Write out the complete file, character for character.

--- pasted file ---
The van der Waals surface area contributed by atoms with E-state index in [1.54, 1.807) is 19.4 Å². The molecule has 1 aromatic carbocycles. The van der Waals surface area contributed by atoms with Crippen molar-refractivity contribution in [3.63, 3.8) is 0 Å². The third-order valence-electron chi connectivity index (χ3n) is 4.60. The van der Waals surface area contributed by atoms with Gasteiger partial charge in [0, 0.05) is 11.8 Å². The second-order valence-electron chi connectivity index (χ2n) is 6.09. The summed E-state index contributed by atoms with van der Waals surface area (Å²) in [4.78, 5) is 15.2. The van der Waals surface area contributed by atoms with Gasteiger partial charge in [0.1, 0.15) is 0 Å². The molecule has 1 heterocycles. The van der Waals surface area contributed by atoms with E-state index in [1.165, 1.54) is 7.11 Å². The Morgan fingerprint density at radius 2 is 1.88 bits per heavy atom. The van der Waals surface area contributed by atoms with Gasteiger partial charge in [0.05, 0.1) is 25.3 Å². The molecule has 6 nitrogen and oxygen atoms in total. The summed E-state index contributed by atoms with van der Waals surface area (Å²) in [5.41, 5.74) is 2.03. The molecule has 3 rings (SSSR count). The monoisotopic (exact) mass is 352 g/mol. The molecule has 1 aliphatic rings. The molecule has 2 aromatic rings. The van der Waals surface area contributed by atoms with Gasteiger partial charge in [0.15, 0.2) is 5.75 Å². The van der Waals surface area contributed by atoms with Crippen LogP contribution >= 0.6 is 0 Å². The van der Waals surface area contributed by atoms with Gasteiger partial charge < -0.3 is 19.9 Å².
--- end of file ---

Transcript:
The van der Waals surface area contributed by atoms with E-state index in [1.54, 1.807) is 19.4 Å². The molecule has 1 aromatic carbocycles. The van der Waals surface area contributed by atoms with Crippen molar-refractivity contribution in [3.63, 3.8) is 0 Å². The third-order valence-electron chi connectivity index (χ3n) is 4.60. The van der Waals surface area contributed by atoms with Gasteiger partial charge in [0, 0.05) is 11.8 Å². The second-order valence-electron chi connectivity index (χ2n) is 6.09. The summed E-state index contributed by atoms with van der Waals surface area (Å²) in [4.78, 5) is 15.2. The van der Waals surface area contributed by atoms with Gasteiger partial charge in [0.1, 0.15) is 0 Å². The molecule has 1 heterocycles. The van der Waals surface area contributed by atoms with E-state index in [1.165, 1.54) is 7.11 Å². The Morgan fingerprint density at radius 2 is 1.88 bits per heavy atom. The van der Waals surface area contributed by atoms with Gasteiger partial charge in [0.05, 0.1) is 25.3 Å². The molecule has 6 nitrogen and oxygen atoms in total. The summed E-state index contributed by atoms with van der Waals surface area (Å²) in [5.41, 5.74) is 2.03. The molecule has 3 rings (SSSR count). The monoisotopic (exact) mass is 352 g/mol. The molecule has 1 aliphatic rings. The molecule has 2 aromatic rings. The van der Waals surface area contributed by atoms with Gasteiger partial charge in [0.15, 0.2) is 5.75 Å². The van der Waals surface area contributed by atoms with Crippen LogP contribution >= 0.6 is 0 Å². The van der Waals surface area contributed by atoms with Gasteiger partial charge < -0.3 is 19.9 Å².